Biocontrol helps the National Bison Range in Montana manage invasive weeds. Here's how they do it - and you can too.
- School IPM Protects Kids from Pests and Pesticides
Both pests and pesticides are potentially harmful for kids and adults in schools. Common schools pests like the German cockroach or mice can carry disease and cause allergic responses. And children can be more at risk for harm from sprayed pesticides because of their behavior – playing on the floor or in grassy fields, for instance – and because of their developing physiology.
- Montana Develops Weed Seedling Guide for the Northern Great Plains
Rapid and accurate identification of weeds at the seedling stage can save producers and land managers time and money but most weed identification guides only provide information about the mature stage of the plants. Not this one.
- IPM Adoption is Widespread in the West
Many integrated pest management practices are so widely adopted in Western agriculture they have become conventional pest management. That is one of the key findings of a new report by the Western Integrated Pest Management Center titled Adoption and Impacts of Integrated Pest Management in Agriculture in the Western United States.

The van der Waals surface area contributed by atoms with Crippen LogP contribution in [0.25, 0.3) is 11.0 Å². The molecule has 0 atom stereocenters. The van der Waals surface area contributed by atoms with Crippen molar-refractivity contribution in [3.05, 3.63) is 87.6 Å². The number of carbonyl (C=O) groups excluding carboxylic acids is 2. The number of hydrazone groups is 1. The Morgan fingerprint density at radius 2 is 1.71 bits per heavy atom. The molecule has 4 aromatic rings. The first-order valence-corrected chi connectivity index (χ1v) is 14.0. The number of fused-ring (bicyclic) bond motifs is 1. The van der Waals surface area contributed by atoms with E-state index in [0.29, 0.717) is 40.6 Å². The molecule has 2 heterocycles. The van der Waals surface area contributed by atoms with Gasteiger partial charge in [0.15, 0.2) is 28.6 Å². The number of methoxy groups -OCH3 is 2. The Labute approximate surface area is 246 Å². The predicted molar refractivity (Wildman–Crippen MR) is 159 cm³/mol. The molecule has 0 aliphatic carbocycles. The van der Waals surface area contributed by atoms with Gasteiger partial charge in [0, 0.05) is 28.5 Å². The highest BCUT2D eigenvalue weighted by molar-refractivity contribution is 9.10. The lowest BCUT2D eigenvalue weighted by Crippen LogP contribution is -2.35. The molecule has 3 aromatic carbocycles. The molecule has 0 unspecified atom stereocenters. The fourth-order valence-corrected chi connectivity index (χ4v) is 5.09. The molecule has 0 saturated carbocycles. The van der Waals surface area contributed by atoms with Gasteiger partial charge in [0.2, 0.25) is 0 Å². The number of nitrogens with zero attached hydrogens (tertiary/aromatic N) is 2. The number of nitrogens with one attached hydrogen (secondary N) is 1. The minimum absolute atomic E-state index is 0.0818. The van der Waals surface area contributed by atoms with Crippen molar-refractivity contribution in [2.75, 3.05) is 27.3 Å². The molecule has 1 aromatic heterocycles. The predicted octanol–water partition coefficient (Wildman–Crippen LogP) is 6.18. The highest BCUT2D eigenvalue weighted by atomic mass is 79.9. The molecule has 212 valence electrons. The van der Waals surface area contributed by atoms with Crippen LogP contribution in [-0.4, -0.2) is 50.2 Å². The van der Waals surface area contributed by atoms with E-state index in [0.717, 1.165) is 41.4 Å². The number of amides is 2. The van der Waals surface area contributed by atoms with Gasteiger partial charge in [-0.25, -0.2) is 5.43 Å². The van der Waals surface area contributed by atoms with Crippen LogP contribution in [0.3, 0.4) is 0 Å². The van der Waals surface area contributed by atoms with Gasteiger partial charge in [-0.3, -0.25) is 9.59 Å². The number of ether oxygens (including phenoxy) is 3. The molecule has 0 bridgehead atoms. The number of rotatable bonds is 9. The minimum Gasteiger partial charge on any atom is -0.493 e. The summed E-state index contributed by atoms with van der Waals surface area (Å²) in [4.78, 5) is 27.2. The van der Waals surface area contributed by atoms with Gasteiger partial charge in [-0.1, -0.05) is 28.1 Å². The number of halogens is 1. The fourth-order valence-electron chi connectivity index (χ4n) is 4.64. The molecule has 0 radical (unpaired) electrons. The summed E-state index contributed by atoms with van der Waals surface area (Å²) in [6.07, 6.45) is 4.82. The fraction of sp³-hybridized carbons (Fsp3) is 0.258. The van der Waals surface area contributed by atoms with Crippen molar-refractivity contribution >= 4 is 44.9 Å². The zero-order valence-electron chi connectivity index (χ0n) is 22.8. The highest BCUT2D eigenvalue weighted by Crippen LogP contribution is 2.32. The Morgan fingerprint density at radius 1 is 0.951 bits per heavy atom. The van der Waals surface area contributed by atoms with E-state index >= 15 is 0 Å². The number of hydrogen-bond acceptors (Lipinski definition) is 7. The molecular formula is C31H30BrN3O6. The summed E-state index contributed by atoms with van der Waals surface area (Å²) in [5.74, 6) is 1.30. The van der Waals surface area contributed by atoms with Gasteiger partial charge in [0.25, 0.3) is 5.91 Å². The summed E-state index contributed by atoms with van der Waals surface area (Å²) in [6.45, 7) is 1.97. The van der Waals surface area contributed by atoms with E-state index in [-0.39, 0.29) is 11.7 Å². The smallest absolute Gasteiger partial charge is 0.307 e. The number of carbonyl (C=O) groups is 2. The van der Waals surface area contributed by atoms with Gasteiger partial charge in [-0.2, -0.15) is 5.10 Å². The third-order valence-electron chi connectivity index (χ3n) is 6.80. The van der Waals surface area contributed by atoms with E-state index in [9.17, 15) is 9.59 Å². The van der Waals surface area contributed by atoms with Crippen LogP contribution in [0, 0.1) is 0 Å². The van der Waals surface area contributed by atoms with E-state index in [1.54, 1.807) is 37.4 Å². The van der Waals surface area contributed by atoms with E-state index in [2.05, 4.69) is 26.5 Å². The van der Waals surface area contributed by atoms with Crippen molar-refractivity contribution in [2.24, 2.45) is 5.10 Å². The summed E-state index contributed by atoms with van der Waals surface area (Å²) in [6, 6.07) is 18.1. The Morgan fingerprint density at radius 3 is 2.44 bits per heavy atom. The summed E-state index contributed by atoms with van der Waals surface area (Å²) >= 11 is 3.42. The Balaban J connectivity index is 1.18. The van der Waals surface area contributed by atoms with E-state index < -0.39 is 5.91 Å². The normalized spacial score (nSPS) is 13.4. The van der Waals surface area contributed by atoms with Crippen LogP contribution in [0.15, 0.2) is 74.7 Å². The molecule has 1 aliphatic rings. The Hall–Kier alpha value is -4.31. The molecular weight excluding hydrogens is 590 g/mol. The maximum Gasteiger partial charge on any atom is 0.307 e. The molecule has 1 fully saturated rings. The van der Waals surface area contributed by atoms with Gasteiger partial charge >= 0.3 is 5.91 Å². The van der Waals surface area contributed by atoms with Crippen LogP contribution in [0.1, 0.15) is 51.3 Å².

- Decoding Chemical Communications to Control Insects
University of California, Riverside chemical ecologist Jocelyn Millar identifies the chemical signals insects use to communicate, then synthesizes versions of them to help monitor, trap or disrupt their activities. Lygus bug is just one of dozens of species Millar and his team are working on. The common thread is that they all communicate chemically, and decoding those chemical signals can create new ways to control those species where they are pests.
- Toolkit for Assessing IPM Outcomes and Impacts
The Western IPM Center’s IPM Adoption and Impacts Assessment Work Group, a collection of natural and social scientists from across the country, created online resources showing IPM researchers how to conduct basic impact assessments.
- Water Quality Protection
To protect water sources from pollution by pesticides, one of the first Western IPM Center signature projects created training materials for proper pesticide application for agriculture, professional landscapers and homeowners. In a little more than one year, the slides were downloaded 106 times in 20 U.S. states and one Canadian province, and used to train more than 1,400 people.
- Flowering Rush
Flowering rush is an aquatic plant that escaped from cultivation as an ornamental and has spread to thousands of acres stretching from the Pacific Northwest to Wisconsin. The Flowering Rush Subgroup of the Western IPM Center's Invasive Species Signature Project is looking for an effective biocontrol.
- VIDEO: Teaching IPM through the Diagnostic Lab at Montana State
Every sample that comes to the Schutter Diagnostic Lab at Montana State University is an opportunity to teach someone else about integrated pest management.
- VIDEO: Functional Agricultural Biodiversity
- Farmers embracing functional agricultural biodiversity incorporate habitat for beneficial insects and wildlife on their farms - and benefit from the ecosystem service that habitat provides.